How ISM Can Affect Quality of Life and Mental Health

Despite its indolent nature, ISM can have a significant impact on a person’s quality of life and mental health.

A therapist in a home office speaks with a patient during a telehealth therapy appointment.

Updated on May 27, 2024

Systemic mastocytosis is a group of disorders characterized by large numbers of abnormal mast cells. Mast cells are a type of white blood cell that play an essential part in the inflammatory response that protects the body against infections and injuries.

When a person has systemic mastocytosis, large numbers of mast cells accumulate in organs and tissues throughout the body. This can cause an outsized inflammatory response that damages healthy tissue. It also puts a person at risk for life-threatening allergic reactions.

Indolent systemic mastocytosis (ISM) is the most common type of systemic mastocytosis among adults. “Indolent” means that the disorder progresses slowly and is not considered aggressive. People with ISM are considered to have a normal life expectancy and do not experience the organ dysfunction seen with more advanced forms of systemic mastocytosis.

Despite its indolent nature, ISM can have a significant impact on a person’s quality of life and mental health.

ISM, quality of life, and mental health

Quality of life refers to your overall wellbeing, including your physical health, moods, emotions, relationships, stress level, and your ability to find enjoyment and meaning in the parts of your life that are important to you. It is a bit different for everyone.

ISM can affect quality of life for a number of reasons:


ISM may be the least severe type of systemic mastocytosis, but it still causes symptoms. These symptoms can include itching, skin flushing, diarrhea, nausea, abdominal pain, fatigue, and headaches. Symptoms can interfere with many aspects of everyday life, including work, socializing, and personal goals. Symptoms can also be unpredictable, which can make a person feel like they have little control over their own life.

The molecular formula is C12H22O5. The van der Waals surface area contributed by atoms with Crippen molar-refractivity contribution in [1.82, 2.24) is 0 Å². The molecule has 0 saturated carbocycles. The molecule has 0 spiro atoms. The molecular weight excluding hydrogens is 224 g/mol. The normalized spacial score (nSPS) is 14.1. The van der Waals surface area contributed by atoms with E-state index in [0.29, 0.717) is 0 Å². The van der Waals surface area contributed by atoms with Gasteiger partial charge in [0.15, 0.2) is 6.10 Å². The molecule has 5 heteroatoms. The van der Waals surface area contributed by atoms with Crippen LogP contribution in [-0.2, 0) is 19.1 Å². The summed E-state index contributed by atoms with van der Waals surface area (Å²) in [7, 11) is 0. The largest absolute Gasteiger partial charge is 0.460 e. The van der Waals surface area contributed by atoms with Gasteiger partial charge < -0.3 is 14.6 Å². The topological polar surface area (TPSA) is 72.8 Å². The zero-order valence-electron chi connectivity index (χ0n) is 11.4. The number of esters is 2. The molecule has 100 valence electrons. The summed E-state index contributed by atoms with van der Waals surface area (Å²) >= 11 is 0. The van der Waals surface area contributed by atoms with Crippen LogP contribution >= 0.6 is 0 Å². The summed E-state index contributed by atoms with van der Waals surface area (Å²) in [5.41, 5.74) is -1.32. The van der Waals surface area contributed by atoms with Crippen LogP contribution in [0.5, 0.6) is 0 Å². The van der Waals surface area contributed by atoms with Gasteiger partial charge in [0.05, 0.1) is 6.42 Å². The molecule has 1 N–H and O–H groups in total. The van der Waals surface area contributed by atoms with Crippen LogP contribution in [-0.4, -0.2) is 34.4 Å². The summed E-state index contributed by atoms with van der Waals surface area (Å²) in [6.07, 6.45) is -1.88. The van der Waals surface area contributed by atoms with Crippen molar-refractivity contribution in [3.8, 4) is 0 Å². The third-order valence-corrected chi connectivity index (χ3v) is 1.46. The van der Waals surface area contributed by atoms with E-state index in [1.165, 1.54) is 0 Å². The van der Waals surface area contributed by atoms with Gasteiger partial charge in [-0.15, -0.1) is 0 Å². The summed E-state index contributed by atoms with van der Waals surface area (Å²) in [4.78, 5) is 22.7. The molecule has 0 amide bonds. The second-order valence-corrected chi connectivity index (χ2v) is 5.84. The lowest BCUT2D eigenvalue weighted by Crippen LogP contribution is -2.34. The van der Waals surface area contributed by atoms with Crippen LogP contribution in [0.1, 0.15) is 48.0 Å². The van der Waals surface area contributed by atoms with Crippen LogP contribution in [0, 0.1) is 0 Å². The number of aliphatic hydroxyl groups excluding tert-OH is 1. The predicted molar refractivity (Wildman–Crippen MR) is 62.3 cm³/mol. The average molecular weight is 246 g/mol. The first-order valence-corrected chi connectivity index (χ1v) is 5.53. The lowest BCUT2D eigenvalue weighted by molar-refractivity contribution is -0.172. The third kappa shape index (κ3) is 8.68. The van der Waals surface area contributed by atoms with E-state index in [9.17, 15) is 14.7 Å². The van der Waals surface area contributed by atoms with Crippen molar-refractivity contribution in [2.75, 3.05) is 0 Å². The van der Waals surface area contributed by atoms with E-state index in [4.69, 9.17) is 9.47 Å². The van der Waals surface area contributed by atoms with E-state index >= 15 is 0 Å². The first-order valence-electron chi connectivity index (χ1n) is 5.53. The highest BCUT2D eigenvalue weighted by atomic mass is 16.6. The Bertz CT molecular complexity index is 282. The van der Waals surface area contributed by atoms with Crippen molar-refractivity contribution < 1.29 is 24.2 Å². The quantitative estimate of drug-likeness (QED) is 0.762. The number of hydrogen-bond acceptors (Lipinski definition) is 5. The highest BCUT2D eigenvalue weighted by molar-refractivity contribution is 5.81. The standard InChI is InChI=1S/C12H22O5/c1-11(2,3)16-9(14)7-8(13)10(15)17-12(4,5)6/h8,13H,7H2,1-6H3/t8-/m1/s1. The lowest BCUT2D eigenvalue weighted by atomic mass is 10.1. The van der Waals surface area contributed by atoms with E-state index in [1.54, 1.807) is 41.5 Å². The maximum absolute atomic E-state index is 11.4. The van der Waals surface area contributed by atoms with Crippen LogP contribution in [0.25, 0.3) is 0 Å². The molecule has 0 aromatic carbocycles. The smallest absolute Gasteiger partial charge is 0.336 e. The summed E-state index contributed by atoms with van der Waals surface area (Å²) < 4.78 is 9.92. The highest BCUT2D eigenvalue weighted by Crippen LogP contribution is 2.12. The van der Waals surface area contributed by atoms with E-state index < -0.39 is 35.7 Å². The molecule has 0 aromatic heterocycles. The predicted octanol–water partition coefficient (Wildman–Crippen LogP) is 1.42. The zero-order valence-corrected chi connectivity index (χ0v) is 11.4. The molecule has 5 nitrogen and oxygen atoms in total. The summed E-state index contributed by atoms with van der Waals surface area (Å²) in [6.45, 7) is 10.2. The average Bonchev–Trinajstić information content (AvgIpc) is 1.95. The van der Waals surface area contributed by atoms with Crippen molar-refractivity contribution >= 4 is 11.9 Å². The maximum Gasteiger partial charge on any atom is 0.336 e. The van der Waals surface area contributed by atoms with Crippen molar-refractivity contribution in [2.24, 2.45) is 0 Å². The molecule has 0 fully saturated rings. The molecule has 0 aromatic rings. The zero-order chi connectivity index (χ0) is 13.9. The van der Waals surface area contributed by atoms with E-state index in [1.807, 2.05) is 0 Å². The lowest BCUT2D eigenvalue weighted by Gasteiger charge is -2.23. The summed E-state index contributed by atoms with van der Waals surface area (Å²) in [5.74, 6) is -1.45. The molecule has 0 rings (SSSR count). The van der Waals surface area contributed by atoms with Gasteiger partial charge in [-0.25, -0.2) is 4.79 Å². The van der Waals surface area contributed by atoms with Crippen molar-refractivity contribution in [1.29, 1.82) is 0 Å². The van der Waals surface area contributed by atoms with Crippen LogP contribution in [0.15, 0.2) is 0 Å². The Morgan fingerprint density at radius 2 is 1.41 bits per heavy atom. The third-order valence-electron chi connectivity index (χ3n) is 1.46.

People with ISM are at risk for anaphylaxis, a life-threatening allergic reaction that makes it difficult to breathe and causes the body to go into shock. Preventing anaphylaxis often involves avoiding certain foods, environments, and activities. People must also cope with the possibility of anaphylaxis occurring in the future, which can contribute to anxiety and distress.

Medical care and cost

People with ISM will require more healthcare appointments as a result of the condition. They may need to work with multiple healthcare providers and take several medications. Healthcare can be time consuming. It can also be expensive.

Loneliness and isolation

Symptoms and the need to limit exposure to triggers may lead to a person spending more time alone and less time with friends and loved ones. Chronic conditions like ISM can also put a strain on relationships with partners, family, and friends. This can lead to feelings of isolation and loneliness, which are associated with poorer mental health.

Changes in cognition

Systemic mastocytosis is also associated with cognitive impairment, including changes in thinking, memory, mood, and behavior. Some research has found that ISM and other forms of systemic mastocytosis cause physical changes in the brain that may contribute to these symptoms. Other research has found that depression is prevalent among people with ISM.

Work with your healthcare provider

There is no cure for ISM, but the condition can be managed with treatment. Treatment for ISM focuses on steps to avoid anaphylaxis, taking steps to prepare for emergencies (such as carrying epinephrine autoinjectors and wearing a medical alert ID), and therapies to reduce symptoms.

In addition to therapies to manage the physical symptoms and potential complications of ISM, mental health and social support should be a focus of treatment. If ISM is affecting any aspect of your mental or emotional health, talk to your healthcare provider. If you are not sure how you are feeling, answering these questions may give you a better idea:

  • How would you describe your overall quality of life?
  • Do you feel that your relationships with your friends, loved ones, or partner has changed as a result of ISM?
  • How often do you experience low moods, such as feeling sad, angry, defeated, irritable, restless, or frustrated?
  • How often do you feel anxious or worried?
  • How often do you feel stressed?
  • How much time do you spend alone? How often do you feel lonely?
  • Have your sleep habits changed?
  • Do you have difficulty concentrating or completing tasks?
  • Have you had to stop doing anything as a result of having ISM?
  • What has ISM prevented you from doing?

It can help to write down your responses to questions like these, and to keep a journal of how you are feeling day to day.

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